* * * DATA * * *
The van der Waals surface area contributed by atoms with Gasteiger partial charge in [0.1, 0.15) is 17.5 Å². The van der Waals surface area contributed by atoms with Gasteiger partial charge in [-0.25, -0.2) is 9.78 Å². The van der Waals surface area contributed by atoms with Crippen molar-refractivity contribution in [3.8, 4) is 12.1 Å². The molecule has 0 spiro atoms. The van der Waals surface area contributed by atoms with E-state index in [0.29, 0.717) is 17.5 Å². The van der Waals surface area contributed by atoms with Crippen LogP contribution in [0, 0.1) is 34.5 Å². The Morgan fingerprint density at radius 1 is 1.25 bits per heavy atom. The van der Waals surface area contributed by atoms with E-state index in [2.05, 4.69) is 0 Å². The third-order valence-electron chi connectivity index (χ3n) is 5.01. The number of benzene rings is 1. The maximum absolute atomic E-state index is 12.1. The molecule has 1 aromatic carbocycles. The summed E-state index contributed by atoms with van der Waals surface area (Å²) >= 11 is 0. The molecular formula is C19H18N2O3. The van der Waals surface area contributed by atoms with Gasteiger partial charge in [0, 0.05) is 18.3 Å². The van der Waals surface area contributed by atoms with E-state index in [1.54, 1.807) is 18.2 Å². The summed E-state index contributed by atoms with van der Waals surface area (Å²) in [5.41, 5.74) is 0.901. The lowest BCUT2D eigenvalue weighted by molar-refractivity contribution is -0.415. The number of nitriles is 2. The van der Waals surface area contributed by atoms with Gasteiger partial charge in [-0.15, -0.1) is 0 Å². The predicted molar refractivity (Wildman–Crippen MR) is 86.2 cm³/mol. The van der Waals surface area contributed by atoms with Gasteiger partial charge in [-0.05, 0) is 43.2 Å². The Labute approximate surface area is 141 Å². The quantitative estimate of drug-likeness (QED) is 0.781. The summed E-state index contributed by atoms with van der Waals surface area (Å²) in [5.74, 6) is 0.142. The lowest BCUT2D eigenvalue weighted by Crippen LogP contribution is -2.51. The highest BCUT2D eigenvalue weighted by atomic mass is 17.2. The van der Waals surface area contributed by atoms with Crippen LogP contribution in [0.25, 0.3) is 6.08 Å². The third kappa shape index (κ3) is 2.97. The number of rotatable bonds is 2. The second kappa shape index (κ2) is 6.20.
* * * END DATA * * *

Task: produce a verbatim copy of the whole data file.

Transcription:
The van der Waals surface area contributed by atoms with Gasteiger partial charge in [0.1, 0.15) is 17.5 Å². The van der Waals surface area contributed by atoms with Gasteiger partial charge in [-0.25, -0.2) is 9.78 Å². The van der Waals surface area contributed by atoms with Crippen molar-refractivity contribution in [3.8, 4) is 12.1 Å². The molecule has 0 spiro atoms. The van der Waals surface area contributed by atoms with E-state index in [0.29, 0.717) is 17.5 Å². The van der Waals surface area contributed by atoms with Crippen LogP contribution in [0, 0.1) is 34.5 Å². The Morgan fingerprint density at radius 1 is 1.25 bits per heavy atom. The van der Waals surface area contributed by atoms with E-state index in [2.05, 4.69) is 0 Å². The third-order valence-electron chi connectivity index (χ3n) is 5.01. The number of benzene rings is 1. The maximum absolute atomic E-state index is 12.1. The molecule has 1 aromatic carbocycles. The summed E-state index contributed by atoms with van der Waals surface area (Å²) >= 11 is 0. The molecular formula is C19H18N2O3. The van der Waals surface area contributed by atoms with Gasteiger partial charge in [0, 0.05) is 18.3 Å². The van der Waals surface area contributed by atoms with E-state index in [1.54, 1.807) is 18.2 Å². The summed E-state index contributed by atoms with van der Waals surface area (Å²) in [5.41, 5.74) is 0.901. The lowest BCUT2D eigenvalue weighted by molar-refractivity contribution is -0.415. The number of nitriles is 2. The van der Waals surface area contributed by atoms with Gasteiger partial charge in [-0.15, -0.1) is 0 Å². The predicted molar refractivity (Wildman–Crippen MR) is 86.2 cm³/mol. The van der Waals surface area contributed by atoms with Gasteiger partial charge in [-0.05, 0) is 43.2 Å². The Labute approximate surface area is 141 Å². The quantitative estimate of drug-likeness (QED) is 0.781. The summed E-state index contributed by atoms with van der Waals surface area (Å²) in [5.74, 6) is 0.142. The lowest BCUT2D eigenvalue weighted by Crippen LogP contribution is -2.51. The highest BCUT2D eigenvalue weighted by atomic mass is 17.2. The van der Waals surface area contributed by atoms with Crippen LogP contribution in [0.25, 0.3) is 6.08 Å². The third kappa shape index (κ3) is 2.97. The number of rotatable bonds is 2. The second kappa shape index (κ2) is 6.20.